14. 14. 3. Multinational Diffusion <ul><li>Other country characteristics used to predict new product penetration patterns include: </li></ul><ul><ul><li>Homogeneous population </li></ul></ul><ul><ul><li>Lead countries </li></ul></ul><ul><ul><li>Lag countries </li></ul></ul><ul><ul><li>Cosmopolitanism </li></ul></ul><ul><ul><li>Mobility </li></ul></ul><ul><ul><li>Labor force profile, Developing vs. Developed countries </li></ul></ul>Chapter 10 Copyright (c) 2009 John Wiley & Sons, Inc.
  15. 15. 3. Multinational Diffusion <ul><ul><li>Time to “Take off” </li></ul></ul><ul><ul><li>- Most new products display a distinct period of time to takeoff </li></ul></ul><ul><ul><li>- Varies a great deal across product categories, between countries, previous takeoff experience </li></ul></ul>Chapter 10 Copyright (c) 2009 John Wiley & Sons, Inc.
  16. 16. Exhibit 10-3: Mean Time to Take Off Across Product Categories within a Country Chapter 11 Copyright (c) 2007 John Wiley & Sons, Inc.
  17. 17. 4. Developing New Products for Global Markets <ul><li>Identifying New Product Ideas </li></ul><ul><ul><li>4 C’s : </li></ul></ul><ul><ul><ul><li>Company </li></ul></ul></ul><ul><ul><ul><li>Customers </li></ul></ul></ul><ul><ul><ul><li>Competition </li></ul></ul></ul><ul><ul><ul><li>Collaborators </li></ul></ul></ul><ul><li>New Product Development (NPD) Process </li></ul><ul><li>Screening </li></ul><ul><li>Concept Testing </li></ul><ul><ul><li>Conjoint analysis </li></ul></ul><ul><ul><li>To Standardize or not to standardize </li></ul></ul>Chapter 11 Copyright (c) 2007 John Wiley & Sons, Inc.
  18. 18. 4. Developing New Products for Global Markets <ul><li>Test marketing </li></ul><ul><ul><li>May be skipped to save money </li></ul></ul><ul><ul><li>Lead markets can be used as projections </li></ul></ul><ul><ul><li>(Exhibit 10-4) </li></ul></ul><ul><li>Timing of Entry (Exhibit 10-5) </li></ul><ul><ul><li>Waterfall—staged rollout beginning with home country </li></ul></ul><ul><ul><li>Sprinkler—global rollout simultaneously </li></ul></ul><ul><ul><ul><li>Often used for high tech goods </li></ul></ul></ul>Chapter 11 Copyright (c) 2007 John Wiley & Sons, Inc.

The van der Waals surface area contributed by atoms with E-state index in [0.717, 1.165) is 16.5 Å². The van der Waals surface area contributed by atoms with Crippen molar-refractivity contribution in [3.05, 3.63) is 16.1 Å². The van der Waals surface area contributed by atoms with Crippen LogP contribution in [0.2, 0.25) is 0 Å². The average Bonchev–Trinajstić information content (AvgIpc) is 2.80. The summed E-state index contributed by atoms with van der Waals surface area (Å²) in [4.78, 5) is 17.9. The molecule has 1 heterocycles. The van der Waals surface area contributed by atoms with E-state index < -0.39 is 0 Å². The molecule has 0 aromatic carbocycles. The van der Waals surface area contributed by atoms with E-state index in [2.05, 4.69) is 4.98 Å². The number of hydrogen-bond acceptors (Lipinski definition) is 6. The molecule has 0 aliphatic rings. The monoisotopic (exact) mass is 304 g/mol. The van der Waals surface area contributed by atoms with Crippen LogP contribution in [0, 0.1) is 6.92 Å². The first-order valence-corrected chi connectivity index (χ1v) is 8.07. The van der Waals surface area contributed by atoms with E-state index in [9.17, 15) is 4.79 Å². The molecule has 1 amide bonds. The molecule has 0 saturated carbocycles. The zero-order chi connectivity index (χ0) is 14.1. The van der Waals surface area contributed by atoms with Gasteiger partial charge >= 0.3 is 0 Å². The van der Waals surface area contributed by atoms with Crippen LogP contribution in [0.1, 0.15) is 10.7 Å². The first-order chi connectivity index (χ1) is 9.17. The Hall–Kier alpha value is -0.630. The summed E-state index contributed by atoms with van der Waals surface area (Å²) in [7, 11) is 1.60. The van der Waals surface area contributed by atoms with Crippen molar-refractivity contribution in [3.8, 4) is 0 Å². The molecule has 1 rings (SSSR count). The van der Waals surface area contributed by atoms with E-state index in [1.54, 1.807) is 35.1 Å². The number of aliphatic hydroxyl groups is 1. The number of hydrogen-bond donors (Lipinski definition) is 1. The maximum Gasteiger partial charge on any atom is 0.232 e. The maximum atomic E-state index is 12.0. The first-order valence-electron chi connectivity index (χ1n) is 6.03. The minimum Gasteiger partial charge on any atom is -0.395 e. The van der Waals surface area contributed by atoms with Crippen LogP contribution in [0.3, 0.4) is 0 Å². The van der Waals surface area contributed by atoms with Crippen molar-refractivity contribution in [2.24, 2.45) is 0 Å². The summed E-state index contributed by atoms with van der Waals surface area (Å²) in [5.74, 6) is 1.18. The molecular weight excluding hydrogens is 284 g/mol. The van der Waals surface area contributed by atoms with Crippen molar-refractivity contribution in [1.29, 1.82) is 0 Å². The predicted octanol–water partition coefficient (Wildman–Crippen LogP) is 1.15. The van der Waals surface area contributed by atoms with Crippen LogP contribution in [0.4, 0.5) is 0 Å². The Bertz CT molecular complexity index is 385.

19. 19. Exhibit 10-4: Examples of Test Market Countries Chapter 11 Copyright (c) 2007 John Wiley & Sons, Inc.
  20. 20. Exhibit 10-5: Waterfall versus Sprinkler Models Chapter 10 Copyright (c) 2009 John Wiley & Sons, Inc.
  21. 21. Exhibit 10-6: Roll-Out of Xbox 360 and Sony Playstation 3 Chapter 11 Copyright (c) 2007 John Wiley & Sons, Inc.
  22. 22. 5. Truly Global Product Development <ul><li>Scores of companies have research centers spread across the world. Challenge is to establish a truly global innovation process that transcends local clusters (i.e., to become a metanational innovator). </li></ul><ul><li>To harvest the benefits of metanational innovation: </li></ul><ul><ul><li>Prospecting- find valuable new pockets of knowledge around the world. </li></ul></ul><ul><ul><li>Assessing- decide on an optimal footprint (number and dispersion of knowledge sources). </li></ul></ul>Chapter 10 Copyright (c) 2009 John Wiley & Sons, Inc.
  23. 23. 5. Truly Global Product Development <ul><ul><li>Mobilizing: To harness the benefits of global innovation, companies must find ways to mobilize pockets of knowledge (e.g., technical blueprints, patents, equipment, market knowledge). </li></ul></ul><ul><ul><li>The optimal strategy for mobilizing knowledge depends on the type (simple vs. complex) and nature (technical vs. market) of the knowledge involved. </li></ul></ul>Chapter 10 Copyright (c) 2009 John Wiley & Sons, Inc.
  24. 24. 5. Truly Global Product Development <ul><li>4 possible strategic scenarios for mobilizing knowledge: </li></ul><ul><ul><li>Exchange information (arm’s length, digital transfer is sufficient). </li></ul></ul><ul><ul><li>Move information about the market where the technology is. </li></ul></ul><ul><ul><li>Move information about the technology to where the market knowledge is </li></ul></ul><ul><ul><li>Move knowledge by rotating people and by temporary co-location </li></ul></ul><ul><ul><li>(See Exhibit 10-7.) </li></ul></ul>Chapter 10 Copyright (c) 2009 John Wiley & Sons, Inc.
  25. 25. Exhibit 10-7: Mobilizing Knowledge Chapter 10 Copyright (c) 2009 John Wiley & Sons, Inc.